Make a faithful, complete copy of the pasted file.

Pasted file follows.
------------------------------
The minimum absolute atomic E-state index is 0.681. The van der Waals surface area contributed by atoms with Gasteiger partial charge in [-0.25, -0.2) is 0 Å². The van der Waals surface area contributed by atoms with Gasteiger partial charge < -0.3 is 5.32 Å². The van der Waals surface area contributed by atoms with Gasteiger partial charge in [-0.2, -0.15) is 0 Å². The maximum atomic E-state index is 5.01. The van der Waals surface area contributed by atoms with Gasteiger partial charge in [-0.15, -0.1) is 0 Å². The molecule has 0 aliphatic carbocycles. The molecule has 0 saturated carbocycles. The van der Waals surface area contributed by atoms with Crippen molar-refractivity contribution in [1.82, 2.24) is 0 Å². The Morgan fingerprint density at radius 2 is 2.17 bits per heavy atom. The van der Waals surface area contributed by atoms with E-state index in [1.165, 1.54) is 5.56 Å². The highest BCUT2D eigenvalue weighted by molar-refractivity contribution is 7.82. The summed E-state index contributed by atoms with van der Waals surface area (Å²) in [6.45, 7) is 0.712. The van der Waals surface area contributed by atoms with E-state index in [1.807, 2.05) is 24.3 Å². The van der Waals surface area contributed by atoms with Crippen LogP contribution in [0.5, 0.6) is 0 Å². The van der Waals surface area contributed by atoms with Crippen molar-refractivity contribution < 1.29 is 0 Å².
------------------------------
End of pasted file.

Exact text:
The minimum absolute atomic E-state index is 0.681. The van der Waals surface area contributed by atoms with Gasteiger partial charge in [-0.25, -0.2) is 0 Å². The van der Waals surface area contributed by atoms with Gasteiger partial charge < -0.3 is 5.32 Å². The van der Waals surface area contributed by atoms with Gasteiger partial charge in [-0.2, -0.15) is 0 Å². The maximum atomic E-state index is 5.01. The van der Waals surface area contributed by atoms with Gasteiger partial charge in [-0.15, -0.1) is 0 Å². The molecule has 0 aliphatic carbocycles. The molecule has 0 saturated carbocycles. The van der Waals surface area contributed by atoms with Crippen molar-refractivity contribution in [1.82, 2.24) is 0 Å². The Morgan fingerprint density at radius 2 is 2.17 bits per heavy atom. The van der Waals surface area contributed by atoms with E-state index in [1.165, 1.54) is 5.56 Å². The highest BCUT2D eigenvalue weighted by molar-refractivity contribution is 7.82. The summed E-state index contributed by atoms with van der Waals surface area (Å²) in [6.45, 7) is 0.712. The van der Waals surface area contributed by atoms with E-state index in [1.807, 2.05) is 24.3 Å². The van der Waals surface area contributed by atoms with Crippen LogP contribution in [0.5, 0.6) is 0 Å². The van der Waals surface area contributed by atoms with Crippen molar-refractivity contribution < 1.29 is 0 Å².